In the end, these attitudes are what matter most. Only as we respond to all people — American or Greek — with love and understanding (not to mention catechetical and mystagogical initiation) will the inner man, with all his sinful preoccupations, be transformed in the eschatological experience of Liturgy. Externals, such as language, will follow thereafter.
 

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chris said:
What I find interesting, Elisha and Timos, is that your own posts support my contention more than your own. The GOA is a large group of people, with many parishes that have different needs. The priest should be able to exercise a pastoral decision to use whatever language suits the parish at that time.
And why do you say this? All my examples point to a large portion or even majority of Greek used. That gives off "Greek Vibes" from my impression.
 

greekischristian

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Prior to Vatican II all Catholic Churches used around 100% Latin...does that mean that they were all culturally very Italic?
 

chris

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Elisha said:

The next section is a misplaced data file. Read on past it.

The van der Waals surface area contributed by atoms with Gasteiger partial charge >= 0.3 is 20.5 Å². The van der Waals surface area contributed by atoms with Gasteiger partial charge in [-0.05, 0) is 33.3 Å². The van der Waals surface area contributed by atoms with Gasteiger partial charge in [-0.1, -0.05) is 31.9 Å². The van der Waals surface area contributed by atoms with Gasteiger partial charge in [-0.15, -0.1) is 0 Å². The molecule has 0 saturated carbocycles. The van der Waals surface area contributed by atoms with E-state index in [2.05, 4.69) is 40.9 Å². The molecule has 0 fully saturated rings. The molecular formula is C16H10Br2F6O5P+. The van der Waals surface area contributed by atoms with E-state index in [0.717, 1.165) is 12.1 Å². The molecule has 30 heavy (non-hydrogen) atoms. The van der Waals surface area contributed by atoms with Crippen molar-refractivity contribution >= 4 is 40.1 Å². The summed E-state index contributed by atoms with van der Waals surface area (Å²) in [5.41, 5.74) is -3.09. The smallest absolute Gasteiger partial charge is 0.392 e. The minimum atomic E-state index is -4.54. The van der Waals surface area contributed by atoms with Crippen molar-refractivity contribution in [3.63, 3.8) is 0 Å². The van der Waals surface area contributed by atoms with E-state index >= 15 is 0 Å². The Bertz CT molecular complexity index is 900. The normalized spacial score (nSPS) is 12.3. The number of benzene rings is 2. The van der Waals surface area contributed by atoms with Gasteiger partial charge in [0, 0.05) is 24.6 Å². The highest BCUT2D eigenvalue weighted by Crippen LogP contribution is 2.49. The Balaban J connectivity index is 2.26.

And why do you say this?  All my examples point to a large portion or even majority of Greek used.  That gives off "Greek Vibes" from my impression.
Elisha,

The original point that I made, which apparently you did not pick up or otherwise ignored, is that the GOA is changing. Then, I also pointed out that these converts apparently do not 'pick up' on these vibes that you and perhaos a few others perceive.

To cite this, I recited stats indicating the large number of converts at the seminary as well as the proportion of Greek used in my home parish last night along with the predominance of English in neighboring parishes.

Not one to let facts sway your opinion, you gave out anecdotes indicating that parishes with Greeks in the majority used Greek in their liturgy. This is an amazing revelation! I suppose next thing you'll tell me is that the GOA should have Spanish-speaking priests to evangelize Hispanics (which the GOA does, btw).

Then, a poster from Canada indicates that they use a lot of Greek in a Greek-majority parish that is not in the GOA. This you somehow believe supports your opinion, even though he is not in the GOA to begin with.

However, it is noted that the Greek chuch in Canada is like the GOA was 10-15 years ago. So, Timos' post is most useful in showing how much the GOA has changed, not how it currently is.

Regarding the 'vibes'---again, if the 'vibes' you report are so everpresent, then please explain the large number of converts in the GOA on this board. If these 'vibes' are there, why do we not seem to be bothered by them?

Could it be that, if in fact these 'vibes' exist, that they do not seem to be the obstacle your blanket statement presents them to be?
 

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chris,